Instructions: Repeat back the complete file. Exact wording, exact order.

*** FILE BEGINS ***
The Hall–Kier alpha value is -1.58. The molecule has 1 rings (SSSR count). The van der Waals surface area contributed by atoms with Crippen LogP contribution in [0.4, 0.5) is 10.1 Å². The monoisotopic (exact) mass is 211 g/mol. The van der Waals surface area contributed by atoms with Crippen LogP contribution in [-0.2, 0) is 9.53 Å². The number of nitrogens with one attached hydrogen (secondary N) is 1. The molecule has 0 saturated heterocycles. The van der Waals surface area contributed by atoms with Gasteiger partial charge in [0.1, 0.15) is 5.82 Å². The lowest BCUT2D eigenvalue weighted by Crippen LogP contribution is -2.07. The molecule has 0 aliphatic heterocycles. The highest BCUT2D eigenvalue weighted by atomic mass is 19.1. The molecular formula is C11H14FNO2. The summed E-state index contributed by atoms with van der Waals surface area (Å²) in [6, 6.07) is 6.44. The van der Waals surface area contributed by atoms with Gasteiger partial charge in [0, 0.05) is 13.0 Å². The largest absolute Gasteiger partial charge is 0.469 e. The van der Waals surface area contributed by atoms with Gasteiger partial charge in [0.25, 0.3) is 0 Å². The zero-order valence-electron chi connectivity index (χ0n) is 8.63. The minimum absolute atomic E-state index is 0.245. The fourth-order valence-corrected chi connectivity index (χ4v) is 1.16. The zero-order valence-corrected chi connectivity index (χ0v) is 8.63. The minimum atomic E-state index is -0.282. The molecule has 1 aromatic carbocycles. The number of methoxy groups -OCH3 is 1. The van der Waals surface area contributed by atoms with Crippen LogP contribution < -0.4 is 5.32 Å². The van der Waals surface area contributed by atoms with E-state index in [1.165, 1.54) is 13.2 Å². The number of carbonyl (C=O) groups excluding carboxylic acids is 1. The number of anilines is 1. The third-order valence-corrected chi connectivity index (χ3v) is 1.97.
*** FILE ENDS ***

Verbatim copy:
The Hall–Kier alpha value is -1.58. The molecule has 1 rings (SSSR count). The van der Waals surface area contributed by atoms with Crippen LogP contribution in [0.4, 0.5) is 10.1 Å². The monoisotopic (exact) mass is 211 g/mol. The van der Waals surface area contributed by atoms with Crippen LogP contribution in [-0.2, 0) is 9.53 Å². The number of nitrogens with one attached hydrogen (secondary N) is 1. The molecule has 0 saturated heterocycles. The van der Waals surface area contributed by atoms with Gasteiger partial charge in [0.1, 0.15) is 5.82 Å². The lowest BCUT2D eigenvalue weighted by Crippen LogP contribution is -2.07. The molecule has 0 aliphatic heterocycles. The highest BCUT2D eigenvalue weighted by atomic mass is 19.1. The molecular formula is C11H14FNO2. The summed E-state index contributed by atoms with van der Waals surface area (Å²) in [6, 6.07) is 6.44. The van der Waals surface area contributed by atoms with Gasteiger partial charge in [0, 0.05) is 13.0 Å². The largest absolute Gasteiger partial charge is 0.469 e. The van der Waals surface area contributed by atoms with Gasteiger partial charge in [0.25, 0.3) is 0 Å². The zero-order valence-electron chi connectivity index (χ0n) is 8.63. The minimum absolute atomic E-state index is 0.245. The fourth-order valence-corrected chi connectivity index (χ4v) is 1.16. The zero-order valence-corrected chi connectivity index (χ0v) is 8.63. The minimum atomic E-state index is -0.282. The molecule has 1 aromatic carbocycles. The number of methoxy groups -OCH3 is 1. The van der Waals surface area contributed by atoms with Crippen LogP contribution < -0.4 is 5.32 Å². The van der Waals surface area contributed by atoms with E-state index in [1.165, 1.54) is 13.2 Å². The number of carbonyl (C=O) groups excluding carboxylic acids is 1. The number of anilines is 1. The third-order valence-corrected chi connectivity index (χ3v) is 1.97.